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Developing Client Trust

Most managing partners in professional services firms will say that they want to be their Clients' trusted advisers. Very few surveys can reveal the level of trust that exists between the Client and the supplying firm. However, it is considered that repeat purchasing behaviour and a recommendation related to a high Net Promoter Score (discussed later) are clear indicators of the level of Client trust. Some form of scoring is best used to enable qualitative comparisons.

By listening to your Clients, you will discover many points that you can leverage to improve your relationship, fee income and, ultimately, the level of trust. How well do your teams score in commerciality, personal chemistry, understanding your Client's business and issues?

Client Care Survey Results

In this recent research, only just over a third of key Clients received annual satisfaction reports, as shown in Table 4.4 below. Given their 'key' status, this seems a very low proportion. It is also remarkable that only 15 per cent receive post-transaction reviews. These figures would therefore seem to indicate that the definition of key Clients may vary considerably from firm to firm.

Table 4.4 Who Receives Client Satisfaction Reports?

Monthly

Quarterly

Six-monthly

Annually

Ad

hoc

No reports

Unsure

Board

12.5%

12.5%

7.1%

15.8%

23.4%

22.3%

6.5%

MP/CEO

17.4%

10.3%

9.8%

13.0%

26.6%

17.9%

4.9%

Management team

16.8%

14.7%

6.5%

12.0%

24.5%

21.2%

4.3%

Practice group leaders

15.8%

1 1.4%

7.1%

8.7%

32.6%

20.1%

4.3%

Source: Client Care Survey 2013.

Table 4.4 shows who receives Client satisfaction reports and at what level of frequency. What is of interest here is that less than 20 per cent of respondents at board and management level receive monthly reports, yet less than 10 per cent of respondents stated that offices received regular reports.

Table 4.5 Proportion of Key Clients Receiving Satisfaction Reviews

All key Clients

A

majority

Around half

A

minority

No

reviews

Not sure

Annual satisfaction reviews

34.5%

12.1%

1 1.5%

19.0%

21.3%

1.7%

Post-transaction satisfaction reviews

14.9%

14.9%

9.8%

31.6%

23.0%

5.7%

General relationship satisfaction reviews

24.1%

18.4%

9.8%

26.4%

16.7%

4.6%

Source: Client Care Survey 2013.

Table 4.5 reveals that only 35 per cent of key Clients received annual satisfaction reviews and only 24 per cent had general relationship reviews. There is considerable room for improvement here, as many of the Clients not surveyed may feel neglected.

Table 4.6 How Many Post-transaction Reviews are Acted Upon

All

Clients

A

majority

Around half

A

minority

None

Unsure

Reviews with a high level of satisfaction

24.6%

17.9%

7.5%

23.1%

14.2%

12.7%

Reviews with an average level of satisfaction

28.4%

18.7%

6.7%

26.9%

8.2%

11.2%

Reviews with a low level of satisfaction

54.5%

18.7%

4.5%

9.7%

3.0%

9.7%

Source: Client Care Survey 2013.

The Client Care Survey revealed a low level of post-transaction follow-up. Table 4.6 shows that less than 25 per cent of high-scoring reviews and only 54.5 per cent of low scoring reviews were acted upon. Yet the mere act of following up can often lead to new opportunities with the Client, even if there was a complaint to resolve. This would seem to indicate that the level of commitment given by professional services firms to Client satisfaction is in need of considerable review and that there is much room for improvement.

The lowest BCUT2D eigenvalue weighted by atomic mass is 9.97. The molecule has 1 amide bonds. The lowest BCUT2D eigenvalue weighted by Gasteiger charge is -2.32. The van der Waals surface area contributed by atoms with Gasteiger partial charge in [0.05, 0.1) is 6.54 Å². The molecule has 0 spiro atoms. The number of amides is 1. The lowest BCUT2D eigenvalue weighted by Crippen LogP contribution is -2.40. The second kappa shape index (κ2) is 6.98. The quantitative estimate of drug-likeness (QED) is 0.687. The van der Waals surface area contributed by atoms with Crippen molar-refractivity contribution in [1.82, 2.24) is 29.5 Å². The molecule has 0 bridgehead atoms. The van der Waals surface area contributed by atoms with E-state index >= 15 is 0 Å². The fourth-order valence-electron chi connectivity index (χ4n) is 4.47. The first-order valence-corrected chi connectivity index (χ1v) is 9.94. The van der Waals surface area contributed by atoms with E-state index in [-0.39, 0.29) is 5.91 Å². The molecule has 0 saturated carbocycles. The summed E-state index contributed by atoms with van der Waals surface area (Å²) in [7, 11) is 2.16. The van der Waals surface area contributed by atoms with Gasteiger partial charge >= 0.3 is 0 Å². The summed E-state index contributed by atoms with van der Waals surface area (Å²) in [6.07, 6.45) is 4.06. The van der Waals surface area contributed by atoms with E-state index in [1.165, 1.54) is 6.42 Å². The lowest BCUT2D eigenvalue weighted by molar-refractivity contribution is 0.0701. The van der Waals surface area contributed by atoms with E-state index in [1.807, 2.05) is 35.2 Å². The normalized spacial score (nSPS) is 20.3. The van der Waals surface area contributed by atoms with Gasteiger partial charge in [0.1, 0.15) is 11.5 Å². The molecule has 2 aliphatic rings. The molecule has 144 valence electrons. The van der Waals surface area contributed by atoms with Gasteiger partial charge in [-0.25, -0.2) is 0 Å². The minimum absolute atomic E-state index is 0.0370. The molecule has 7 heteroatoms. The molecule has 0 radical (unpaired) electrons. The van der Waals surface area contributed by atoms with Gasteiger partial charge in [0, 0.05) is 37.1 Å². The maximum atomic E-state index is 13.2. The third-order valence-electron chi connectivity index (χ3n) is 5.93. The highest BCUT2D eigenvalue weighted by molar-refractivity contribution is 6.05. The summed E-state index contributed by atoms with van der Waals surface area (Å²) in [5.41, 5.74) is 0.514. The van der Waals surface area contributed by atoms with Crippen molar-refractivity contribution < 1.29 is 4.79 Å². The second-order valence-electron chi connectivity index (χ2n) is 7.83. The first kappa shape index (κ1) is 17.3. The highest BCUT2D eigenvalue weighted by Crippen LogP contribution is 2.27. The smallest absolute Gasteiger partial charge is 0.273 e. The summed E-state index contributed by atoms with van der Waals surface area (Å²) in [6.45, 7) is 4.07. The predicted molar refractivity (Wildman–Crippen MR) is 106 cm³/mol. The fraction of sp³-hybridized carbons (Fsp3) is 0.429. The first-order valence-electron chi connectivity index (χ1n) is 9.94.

Table 4.7 Who Follows Up Commitments Made after Client Satisfaction Reviews?

MP/CEO

Management team

Marketing team

Practice group leader

No formal follow-up

Reviews with a high level of satisfaction

8.2%

19.6%

14.7%

20.7%

37.0%

Reviews with an average level of satisfaction

8.2%

21.7%

17.4%

19.0%

33.7%

Reviews with a low level of satisfaction

23.9%

23.9%

10.9%

21.2%

20.1%

Source: Client Care Survey 2013.

It is also interesting to note that top managers, i.e. the CEO or Managing Partner, were only involved in following up around 24 per cent of low-scoring reviews, as shown in Table 4.7. What is also revealing is that 20 per cent of reviews with low-scoring results have no formal follow-up. These findings would suggest that the follow-up process is also in need of review.

Table 4.8 Current Level of Post-transaction Reviews

Number of Clients

None

1-25

26-50

51-100

Over 100

Unsure

Face-to-face meetings

9.0%

50.7%

14.9%

9.0%

9.0%

7.5%

Telephone surveys

33.6%

29.1%

8.2%

3.0%

14.2%

11.9%

Web-based surveys

53.7%

10.4%

9.0%

3.7%

17.2%

6.0%

Postal surveys

66.4%

4.5%

3.0%

3.0%

9.7%

13.4%

Source: Client Care Survey 2013.

Table 4.9 Desired Level of Post-transaction Reviews

Number of Clients

None

1-25

26-50

51-100

Over 100

Unsure

Face-to-face meetings

1.5%

25.4%

22.4%

20.1%

26.9%

3.7%

Telephone surveys

1 1.9%

18.7%

17.9%

16.4%

28.4%

6.7%

Web-based surveys

26.9%

7.5%

8.2%

7.5%

38.1%

11.9%

Postal surveys

65.7%

5.2%

3.0%

1.5%

10.4%

14.2%

Source: Client Care Survey 2013.

Tables 4.8 and 4.9 from the recent Client Care Survey indicate the volume and types of post-transaction reviews undertaken, and desired, by professional services firms. There is a clear signal here that firms want to increase the number of Clients receiving face-to-face and telephone post-transaction interviews.

 
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